November 03, 2020

Keeping the World Cup 2022 Affordable

Economies across the world are suffering due to the global COVID-19 pandemic. Recession is affecting some countries already and will affect others in the near future. Nations, governments and individuals are facing financial worries as a result. With predicted economic difficulties on the horizon, will people be able to afford to go to Qatar for the World Cup in 2022?

Everyone is hopeful that by 2022 the pandemic will be under control and there will be, at least in part, a resumption of normal life and travel. Hopes are high that the World Cup tournament will, post-COVID, bring people together and be the event with which to celebrate a global recovery. In Qatar, the Supreme Committee (responsible for delivering the 2022 competition) are pressing ahead with their plans and are fully committed to their aim of making the games accessible and affordable for all. From the moment Qatar entered its bid to host the World Cup, it has promised an affordable tournament in terms of flights and accommodation. And, in light of the COVID situation, the country is even more determined to enable all fans to have the option of travelling to Qatar to support their teams.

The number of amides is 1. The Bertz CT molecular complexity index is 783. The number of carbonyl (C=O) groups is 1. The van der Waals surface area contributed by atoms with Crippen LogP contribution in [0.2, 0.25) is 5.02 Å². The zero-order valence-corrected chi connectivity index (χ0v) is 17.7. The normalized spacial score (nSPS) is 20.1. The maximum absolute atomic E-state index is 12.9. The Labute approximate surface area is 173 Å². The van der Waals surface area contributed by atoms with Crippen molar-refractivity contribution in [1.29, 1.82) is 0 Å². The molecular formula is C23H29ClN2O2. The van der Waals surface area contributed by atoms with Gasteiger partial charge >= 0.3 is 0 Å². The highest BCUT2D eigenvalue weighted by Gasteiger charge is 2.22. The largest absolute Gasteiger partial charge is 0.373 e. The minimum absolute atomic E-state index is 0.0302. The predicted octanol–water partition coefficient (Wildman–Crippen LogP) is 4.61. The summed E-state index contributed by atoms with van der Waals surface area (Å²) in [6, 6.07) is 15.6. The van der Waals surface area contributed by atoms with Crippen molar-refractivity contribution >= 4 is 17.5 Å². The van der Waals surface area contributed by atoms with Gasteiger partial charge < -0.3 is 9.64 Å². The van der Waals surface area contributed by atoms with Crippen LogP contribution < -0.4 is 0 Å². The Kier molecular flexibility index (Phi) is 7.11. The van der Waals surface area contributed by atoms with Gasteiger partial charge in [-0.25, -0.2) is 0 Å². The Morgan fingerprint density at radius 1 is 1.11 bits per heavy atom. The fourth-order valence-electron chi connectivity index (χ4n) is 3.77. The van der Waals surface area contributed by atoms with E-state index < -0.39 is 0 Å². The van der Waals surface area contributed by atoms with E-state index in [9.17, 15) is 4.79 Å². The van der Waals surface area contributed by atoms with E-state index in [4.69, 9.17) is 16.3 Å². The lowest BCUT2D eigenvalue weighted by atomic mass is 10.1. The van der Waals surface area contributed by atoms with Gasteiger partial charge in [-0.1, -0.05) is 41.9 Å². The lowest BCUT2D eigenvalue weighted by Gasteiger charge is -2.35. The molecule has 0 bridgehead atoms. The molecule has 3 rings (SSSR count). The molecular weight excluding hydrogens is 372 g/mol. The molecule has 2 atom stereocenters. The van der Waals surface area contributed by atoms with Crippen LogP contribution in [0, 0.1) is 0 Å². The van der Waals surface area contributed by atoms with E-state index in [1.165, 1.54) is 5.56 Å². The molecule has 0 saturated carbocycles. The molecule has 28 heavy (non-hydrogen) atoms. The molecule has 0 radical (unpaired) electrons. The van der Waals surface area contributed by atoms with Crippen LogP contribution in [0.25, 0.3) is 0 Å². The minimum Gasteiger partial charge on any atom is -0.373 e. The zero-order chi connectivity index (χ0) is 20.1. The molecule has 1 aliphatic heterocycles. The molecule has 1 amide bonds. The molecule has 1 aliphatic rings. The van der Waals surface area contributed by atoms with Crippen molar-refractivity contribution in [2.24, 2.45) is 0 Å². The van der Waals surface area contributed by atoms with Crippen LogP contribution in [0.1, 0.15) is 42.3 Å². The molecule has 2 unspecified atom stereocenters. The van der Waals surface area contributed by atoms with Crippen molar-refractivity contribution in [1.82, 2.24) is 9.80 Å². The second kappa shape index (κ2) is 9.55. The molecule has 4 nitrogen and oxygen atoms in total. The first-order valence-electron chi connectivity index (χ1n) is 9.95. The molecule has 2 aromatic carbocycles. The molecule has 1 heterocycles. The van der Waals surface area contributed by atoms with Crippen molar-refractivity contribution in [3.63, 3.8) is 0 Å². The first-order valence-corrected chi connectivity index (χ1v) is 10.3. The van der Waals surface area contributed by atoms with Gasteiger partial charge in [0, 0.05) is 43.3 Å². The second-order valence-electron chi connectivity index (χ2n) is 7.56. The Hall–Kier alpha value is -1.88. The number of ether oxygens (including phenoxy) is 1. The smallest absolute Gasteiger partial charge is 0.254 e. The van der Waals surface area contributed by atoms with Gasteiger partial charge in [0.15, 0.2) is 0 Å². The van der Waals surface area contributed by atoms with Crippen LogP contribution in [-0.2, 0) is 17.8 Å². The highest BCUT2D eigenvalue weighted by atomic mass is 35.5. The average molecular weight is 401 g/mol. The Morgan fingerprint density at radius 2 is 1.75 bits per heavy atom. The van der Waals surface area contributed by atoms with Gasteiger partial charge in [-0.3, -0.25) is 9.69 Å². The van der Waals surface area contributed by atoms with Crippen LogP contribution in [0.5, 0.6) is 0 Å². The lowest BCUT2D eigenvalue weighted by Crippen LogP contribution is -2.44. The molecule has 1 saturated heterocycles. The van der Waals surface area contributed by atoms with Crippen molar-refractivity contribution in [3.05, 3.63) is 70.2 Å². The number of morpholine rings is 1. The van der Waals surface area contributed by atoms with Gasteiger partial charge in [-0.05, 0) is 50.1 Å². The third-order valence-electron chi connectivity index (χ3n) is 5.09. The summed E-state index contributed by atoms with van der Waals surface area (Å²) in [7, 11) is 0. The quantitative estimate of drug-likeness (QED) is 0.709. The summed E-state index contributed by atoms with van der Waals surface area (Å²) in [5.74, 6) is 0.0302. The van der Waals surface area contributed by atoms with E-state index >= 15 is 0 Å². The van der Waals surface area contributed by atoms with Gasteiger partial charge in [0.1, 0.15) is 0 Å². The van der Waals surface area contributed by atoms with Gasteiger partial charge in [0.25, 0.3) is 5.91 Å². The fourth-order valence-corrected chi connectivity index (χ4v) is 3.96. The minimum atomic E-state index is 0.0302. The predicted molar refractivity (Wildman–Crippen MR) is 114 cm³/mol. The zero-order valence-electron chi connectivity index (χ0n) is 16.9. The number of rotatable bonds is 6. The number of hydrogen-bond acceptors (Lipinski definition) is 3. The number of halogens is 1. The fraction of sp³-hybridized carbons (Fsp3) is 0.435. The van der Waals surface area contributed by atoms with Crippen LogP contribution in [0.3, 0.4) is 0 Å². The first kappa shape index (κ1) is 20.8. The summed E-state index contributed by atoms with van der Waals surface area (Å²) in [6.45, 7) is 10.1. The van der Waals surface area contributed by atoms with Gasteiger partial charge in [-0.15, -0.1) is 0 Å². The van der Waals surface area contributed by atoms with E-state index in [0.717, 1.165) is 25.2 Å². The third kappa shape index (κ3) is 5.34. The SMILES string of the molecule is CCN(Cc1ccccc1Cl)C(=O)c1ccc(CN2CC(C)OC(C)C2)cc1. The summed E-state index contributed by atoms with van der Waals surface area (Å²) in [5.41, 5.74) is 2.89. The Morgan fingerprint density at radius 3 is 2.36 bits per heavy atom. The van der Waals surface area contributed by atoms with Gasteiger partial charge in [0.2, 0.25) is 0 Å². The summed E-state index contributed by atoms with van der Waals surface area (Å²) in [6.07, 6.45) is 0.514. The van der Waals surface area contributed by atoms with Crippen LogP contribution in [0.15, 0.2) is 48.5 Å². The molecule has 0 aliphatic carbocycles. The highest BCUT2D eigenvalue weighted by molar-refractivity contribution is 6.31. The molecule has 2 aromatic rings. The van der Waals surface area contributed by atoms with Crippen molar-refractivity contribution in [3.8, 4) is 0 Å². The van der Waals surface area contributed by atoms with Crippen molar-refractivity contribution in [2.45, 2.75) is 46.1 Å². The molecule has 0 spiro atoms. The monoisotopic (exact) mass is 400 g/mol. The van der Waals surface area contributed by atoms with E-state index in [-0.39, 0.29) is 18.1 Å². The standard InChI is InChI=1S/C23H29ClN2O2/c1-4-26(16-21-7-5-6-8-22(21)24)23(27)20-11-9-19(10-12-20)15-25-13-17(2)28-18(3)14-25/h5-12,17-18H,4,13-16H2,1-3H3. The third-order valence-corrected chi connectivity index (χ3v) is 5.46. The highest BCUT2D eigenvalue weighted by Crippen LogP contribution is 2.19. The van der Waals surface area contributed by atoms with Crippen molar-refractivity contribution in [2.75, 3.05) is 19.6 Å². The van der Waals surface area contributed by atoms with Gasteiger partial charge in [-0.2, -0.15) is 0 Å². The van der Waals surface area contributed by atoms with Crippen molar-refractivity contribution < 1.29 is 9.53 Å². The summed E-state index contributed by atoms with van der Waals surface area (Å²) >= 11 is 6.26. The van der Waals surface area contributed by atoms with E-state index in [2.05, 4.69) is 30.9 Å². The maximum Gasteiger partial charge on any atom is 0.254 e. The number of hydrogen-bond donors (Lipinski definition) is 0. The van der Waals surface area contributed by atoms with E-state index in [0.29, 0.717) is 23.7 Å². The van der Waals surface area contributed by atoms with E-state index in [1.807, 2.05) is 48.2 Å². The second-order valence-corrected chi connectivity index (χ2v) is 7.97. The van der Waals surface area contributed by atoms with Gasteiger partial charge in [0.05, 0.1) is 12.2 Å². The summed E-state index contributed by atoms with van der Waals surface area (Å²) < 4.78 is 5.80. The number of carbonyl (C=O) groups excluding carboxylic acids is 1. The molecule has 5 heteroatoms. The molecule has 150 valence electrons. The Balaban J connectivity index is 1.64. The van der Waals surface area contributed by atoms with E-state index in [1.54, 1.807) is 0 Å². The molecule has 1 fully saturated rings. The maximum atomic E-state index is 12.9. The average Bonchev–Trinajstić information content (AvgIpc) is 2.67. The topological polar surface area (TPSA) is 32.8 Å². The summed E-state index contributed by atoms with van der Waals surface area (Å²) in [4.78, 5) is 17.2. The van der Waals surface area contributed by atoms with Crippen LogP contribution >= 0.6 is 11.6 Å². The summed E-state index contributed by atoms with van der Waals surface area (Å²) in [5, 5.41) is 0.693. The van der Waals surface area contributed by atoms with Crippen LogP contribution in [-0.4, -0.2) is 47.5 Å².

Keeping Costs Down

Qatar’s original plans for the competition took into account that the country would inherently be an affordable destination because:

  • All the 2022 World Cup stadiums are within a radius of fewer than 60 km, so travel to and between stadiums will be minimal. There will certainly be no need for expensive internal flights. In a World Cup first, fans will be able to attend more than one match per day because the stadiums are so close to one another.
  • Being a small country, travel to the country’s numerous attractions will also be minimal – so there will be very little additional travel expenses.
  • The new automated Doha Metro system (including shuttle buses, Metro express and trams) will provide fast, inexpensive travel (tickets start at around 2 QAR – approximately £0.40 or $0.50 for a single journey) to the stadiums, hotel areas, the airport and many of the country’s attractions.
  • Accommodation in Qatar is generally all-inclusive of inhouse activities and entertainment - pools, beaches, kids clubs, evening events, etc. So, there will be a good range of things to do at no additional cost.
  • Qatar also offers a variety of accommodation options - from luxury, boutique and first-class to standard and economy options; in hotels, resorts, fan villages, apartments, guest houses and hostels; offering single, double, triple and family-sized rooms. There will even be a host of quirky options to choose from, including floating hotels, cruise liners and desert camps. There will be something to suit all pockets.